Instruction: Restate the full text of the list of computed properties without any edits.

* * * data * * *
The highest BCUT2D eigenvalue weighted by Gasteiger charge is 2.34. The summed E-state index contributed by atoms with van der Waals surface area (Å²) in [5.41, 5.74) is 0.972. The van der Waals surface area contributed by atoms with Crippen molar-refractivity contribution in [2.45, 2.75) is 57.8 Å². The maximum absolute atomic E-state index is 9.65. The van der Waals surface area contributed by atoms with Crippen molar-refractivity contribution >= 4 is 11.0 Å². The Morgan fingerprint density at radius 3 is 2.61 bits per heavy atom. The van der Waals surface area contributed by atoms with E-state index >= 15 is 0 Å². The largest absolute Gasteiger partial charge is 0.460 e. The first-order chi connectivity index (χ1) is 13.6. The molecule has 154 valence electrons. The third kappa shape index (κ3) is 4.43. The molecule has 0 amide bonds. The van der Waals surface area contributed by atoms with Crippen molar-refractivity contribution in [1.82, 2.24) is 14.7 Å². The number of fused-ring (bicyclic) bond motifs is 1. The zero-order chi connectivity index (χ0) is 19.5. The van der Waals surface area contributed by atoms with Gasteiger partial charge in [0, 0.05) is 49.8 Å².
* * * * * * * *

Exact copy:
The highest BCUT2D eigenvalue weighted by Gasteiger charge is 2.34. The summed E-state index contributed by atoms with van der Waals surface area (Å²) in [5.41, 5.74) is 0.972. The van der Waals surface area contributed by atoms with Crippen molar-refractivity contribution in [2.45, 2.75) is 57.8 Å². The maximum absolute atomic E-state index is 9.65. The van der Waals surface area contributed by atoms with Crippen molar-refractivity contribution >= 4 is 11.0 Å². The Morgan fingerprint density at radius 3 is 2.61 bits per heavy atom. The van der Waals surface area contributed by atoms with E-state index >= 15 is 0 Å². The largest absolute Gasteiger partial charge is 0.460 e. The first-order chi connectivity index (χ1) is 13.6. The molecule has 154 valence electrons. The third kappa shape index (κ3) is 4.43. The molecule has 0 amide bonds. The van der Waals surface area contributed by atoms with Crippen molar-refractivity contribution in [1.82, 2.24) is 14.7 Å². The number of fused-ring (bicyclic) bond motifs is 1. The zero-order chi connectivity index (χ0) is 19.5. The van der Waals surface area contributed by atoms with Gasteiger partial charge in [0, 0.05) is 49.8 Å².